• the “modern” white balance workflow,
  • highlight reconstruction defaulting to “clip highlights”,
  • and the white point in filmic rgb being effectively 5.5 EV above what the camera thought should be middle gray.

That 5.5 EV is simply not there and as such the ugly colors of the saturated sensor pixels appear. This problem was less visible with the legacy white balance workflow (before darktable 3.4) because there the highlights were clipped to white already very early in the pipeline.

Here is how I arrive at an effective white point of 5.5 EV:

  • The exposure module compensates the deliberate over-exposure of this image by under-exposing it 0.7 EV.
  • For my camera, exposure needs to be set to 1.5 EV in the exposure module, and not to the default of 0.5 EV. This amounts to a further underexposure of 1.0 EV.
  • filmic rgb defaulting to a white point at 3.84 EV in this case.

I created a preset that applies 1.5 EV exposure by default instead of 0.5 EV, and this already solves the problem. The suggestions of @kofa above allows to increase the white point further when necessary.

A couple of observations…I just looked at your exif data…you have a color creator setting in there that may have boosted the blue and dropped the green somewhat. Not sure if this affects only a jpg in the end or in some way the WB settings so that they don’t end up giving good values for D65 in DT. So your as shot is okay because it includes the matching big blue boost in the wb coefficient but not the color calibration that depends on good values D65…when I used the numbers in your exif and use RGB coefficients of like 2.07 1 and 1.95 roughly what your exif has for for 6600K…its better but still not a match. Maybe try to disable that setting and see if you get better results??. You also have some autoWB setting that says keep warm color off again maybe why the blue boost?? It may not be any of this but it seems like you will need to get accurate D65 numbers to be able to mimic or come close to the legacy wb.using the modern one. I know that some cameras have been identified that don’t give accurate or expected D65 values…others likely know better than me…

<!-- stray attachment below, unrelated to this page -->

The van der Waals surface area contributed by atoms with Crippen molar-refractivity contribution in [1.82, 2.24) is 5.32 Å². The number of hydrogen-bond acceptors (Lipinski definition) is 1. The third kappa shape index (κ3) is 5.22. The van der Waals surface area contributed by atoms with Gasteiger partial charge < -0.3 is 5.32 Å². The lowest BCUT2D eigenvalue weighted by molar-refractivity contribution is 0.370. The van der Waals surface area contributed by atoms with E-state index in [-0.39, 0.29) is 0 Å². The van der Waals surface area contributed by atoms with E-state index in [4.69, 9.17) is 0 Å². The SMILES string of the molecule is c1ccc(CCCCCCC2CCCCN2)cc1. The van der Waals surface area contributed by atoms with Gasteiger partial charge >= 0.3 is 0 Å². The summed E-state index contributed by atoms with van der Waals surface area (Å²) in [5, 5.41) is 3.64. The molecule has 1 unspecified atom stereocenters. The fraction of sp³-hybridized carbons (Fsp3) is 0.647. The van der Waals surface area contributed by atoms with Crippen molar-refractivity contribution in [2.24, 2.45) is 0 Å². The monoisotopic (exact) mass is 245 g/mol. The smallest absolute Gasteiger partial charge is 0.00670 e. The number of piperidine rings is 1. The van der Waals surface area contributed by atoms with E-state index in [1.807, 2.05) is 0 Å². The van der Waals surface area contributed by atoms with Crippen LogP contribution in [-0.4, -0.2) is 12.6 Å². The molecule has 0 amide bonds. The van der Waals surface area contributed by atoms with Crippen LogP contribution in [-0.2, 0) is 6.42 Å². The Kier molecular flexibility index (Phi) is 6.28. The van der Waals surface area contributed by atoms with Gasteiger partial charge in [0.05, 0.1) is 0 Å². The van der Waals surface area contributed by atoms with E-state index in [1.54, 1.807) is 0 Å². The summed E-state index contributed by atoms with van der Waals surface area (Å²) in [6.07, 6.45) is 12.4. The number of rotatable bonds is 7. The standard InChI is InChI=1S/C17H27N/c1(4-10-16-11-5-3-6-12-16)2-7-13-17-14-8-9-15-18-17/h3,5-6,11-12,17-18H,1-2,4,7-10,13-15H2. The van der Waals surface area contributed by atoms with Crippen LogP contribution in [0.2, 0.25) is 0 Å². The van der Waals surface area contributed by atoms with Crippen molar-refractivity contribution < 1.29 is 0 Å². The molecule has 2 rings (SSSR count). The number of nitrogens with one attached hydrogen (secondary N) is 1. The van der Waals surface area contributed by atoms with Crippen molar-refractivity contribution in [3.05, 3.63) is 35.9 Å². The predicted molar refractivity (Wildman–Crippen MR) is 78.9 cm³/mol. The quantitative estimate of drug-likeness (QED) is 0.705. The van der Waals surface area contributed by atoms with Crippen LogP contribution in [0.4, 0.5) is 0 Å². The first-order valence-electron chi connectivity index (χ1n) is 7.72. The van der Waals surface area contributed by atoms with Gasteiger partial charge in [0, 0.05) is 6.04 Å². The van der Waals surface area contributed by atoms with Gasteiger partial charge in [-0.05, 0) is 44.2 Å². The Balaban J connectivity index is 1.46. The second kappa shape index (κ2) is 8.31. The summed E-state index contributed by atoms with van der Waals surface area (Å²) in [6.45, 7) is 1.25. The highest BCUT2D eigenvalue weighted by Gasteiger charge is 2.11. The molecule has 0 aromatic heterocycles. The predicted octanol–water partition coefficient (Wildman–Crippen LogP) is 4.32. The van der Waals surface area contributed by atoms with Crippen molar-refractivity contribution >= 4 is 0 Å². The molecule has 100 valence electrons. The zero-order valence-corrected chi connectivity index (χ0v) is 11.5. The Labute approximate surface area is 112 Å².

Set color preservation to none re adjust white level and add back color / contrast if needed…It pretty much goes away when you select that…

Thank you for your feedback. I have tried what you had advised but maybe I did something wrong as it did not get rid of the purple color.

My attempt, DT 3.5

P1010125.RW2.xmp (10.3 KB)

That blue color looks a lot like the blue used by the gamut checker.

I just did it by opening your edit an changing that on my system…I will double check…the data are blown for sure according to the raw clipping so it might be tough to get any sharp detail which would be nice in that spot…